Thursday, October 27, 2011

Everybody Loves Nathan.....

At least that's what they say.  Adults, even most kids actively proclaim how much they value him.  I even see glimpses of it in their behavior.  People speak to him.  Kids at school have their own inside jokes with him.  It's almost believable.  Almost.  It's believable, only in the same context as gold plated jewelery.  It shines, but it isn't real.

Everybody loves Nathan, but noone wants him around.  Every year we have a large birthday party for him.  We put it on.  The kids get standard kid fare.  I spend 8+ hours in the kitchen providing gourmet food for the adults.  Family and a small core of loyal friends come.  We always have a great time, and Nathan makes out like a bandit.  It makes him very happy.  Only Amanda and I know the true length of the guest list.  Only we know the names of the families we invited who didn't come.  Most never do.  A few have made appearances.  None are "regulars".  Nathan receives no such invitations.  He receives no texts, little Facebook traffic, almost nothing.

It's hard for me.  I struggle with bitterness.  It feels like people are "feeding on him".  Somehow knowing Nathan and declaring their love for their "special friend" improves their self-image.  I can understand that.  It's human nature.  Still, it eats at me at times.  He deserves better. 

I handle it better with his peers than adults.  They're kids.  Their acceptance of and value for him is expected to be immature and self-centered.  I issue no such indulgences for the adults, particularly those in his own family.  Blood may be thicker than water, but it's apparently thinner than discrimination and egocentrism.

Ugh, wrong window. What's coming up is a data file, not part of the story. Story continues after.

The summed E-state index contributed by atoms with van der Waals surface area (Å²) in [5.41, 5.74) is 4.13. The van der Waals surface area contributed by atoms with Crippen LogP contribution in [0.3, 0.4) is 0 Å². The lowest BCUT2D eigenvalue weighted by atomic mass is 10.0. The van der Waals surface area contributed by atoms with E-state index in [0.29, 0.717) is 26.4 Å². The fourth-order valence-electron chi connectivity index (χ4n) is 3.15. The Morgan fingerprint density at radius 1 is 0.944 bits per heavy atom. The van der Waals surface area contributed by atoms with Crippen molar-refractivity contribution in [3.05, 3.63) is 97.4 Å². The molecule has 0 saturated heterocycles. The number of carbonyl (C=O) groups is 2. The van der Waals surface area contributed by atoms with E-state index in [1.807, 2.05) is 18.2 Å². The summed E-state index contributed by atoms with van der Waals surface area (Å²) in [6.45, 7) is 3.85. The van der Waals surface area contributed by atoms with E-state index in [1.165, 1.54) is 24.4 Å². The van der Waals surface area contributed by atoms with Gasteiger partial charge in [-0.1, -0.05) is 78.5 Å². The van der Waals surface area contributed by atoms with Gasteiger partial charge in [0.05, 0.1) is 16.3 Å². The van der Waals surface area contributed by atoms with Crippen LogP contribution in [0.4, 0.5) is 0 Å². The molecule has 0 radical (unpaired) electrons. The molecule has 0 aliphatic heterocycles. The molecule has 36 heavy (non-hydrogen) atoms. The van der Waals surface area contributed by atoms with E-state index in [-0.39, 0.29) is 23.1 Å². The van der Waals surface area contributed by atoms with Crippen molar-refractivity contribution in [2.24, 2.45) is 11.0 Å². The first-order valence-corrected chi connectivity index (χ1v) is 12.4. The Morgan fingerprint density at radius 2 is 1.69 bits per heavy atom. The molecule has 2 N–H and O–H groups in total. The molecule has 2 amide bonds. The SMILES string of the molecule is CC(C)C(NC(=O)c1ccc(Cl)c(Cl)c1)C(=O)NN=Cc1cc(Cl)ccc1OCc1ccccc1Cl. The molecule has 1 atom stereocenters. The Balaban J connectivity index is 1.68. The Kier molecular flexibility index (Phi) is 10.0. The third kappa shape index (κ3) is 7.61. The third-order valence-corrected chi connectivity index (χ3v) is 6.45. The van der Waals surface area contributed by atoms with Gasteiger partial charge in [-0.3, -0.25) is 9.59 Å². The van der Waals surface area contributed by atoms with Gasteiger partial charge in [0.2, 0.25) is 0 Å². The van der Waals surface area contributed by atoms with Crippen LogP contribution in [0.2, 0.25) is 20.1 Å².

Haven't conquered this one yet.


  1. I have thought about this topic a time or two, and I always tell myself that most people do this unconsciously. When I was in school, I was the "smart kid" or "nerd". People said they were my friends but only because I could help them or because they needed something. I wasn't invited to the parties or get-togethers. I was rarely included anywhere socially, and I was often bullied. I did make a few really good true friends with the "nerds" but the hurt was still there. I tell myself that it was unconscious, but that is hard for even me to believe most times. I can see how this is hard for Nathan and for you. I will never understand what this exact situation is like or why people do it, but I know that Nathan is very loved. He has great parents and he is a very sweet kid. So sad that human nature sucks! Nevertheless, I hope he had a great birthday!

  2. That he did Jenn. I wish I could say he doesn't notice, but he's quite bright and observant.

    Thanks for the kind words. They do mean a lot to us. As always, thanks for being such a loyal reader and contributor to the discussion.

  3. I can't believe after raising 3 kids in wildly changing (geographically, emotionally, and otherwise) and working on a 4th that I have no pearls of wisdom that can touch this subject.
    But this is me we are talking that doesn't mean I don't have anything to say.

    You are a ROCK Brian.(Stay with me) a ROCK. You can't fix any of this, but some of it will crash against YOU and Nathan will be the better for it. A lot will probably crash against you when it comes to your family. I was on a team working out of Colon and we had a funny saying but we knew what it meant. We LOVED this saying: When we were in trouble, or in a bad situation and could not evac...there was no extract plan other than our feet...we'd come in together and do the silly high-fives you see in the silly war movies and say, "You can't move a ROCK." We were the rocks. We would not move. Since then I have wanted to be the rock for my kids, and I try.

    Get over the awkward and ill-explained compliment. I know you don't want it and never would fish for it or wish the subject to flip to you. I am not taking it back. Just from what I have observed from afar and in our small talks and from what I see here.

    Just do it. Be Nathan's ROCK..."You can't move a rock."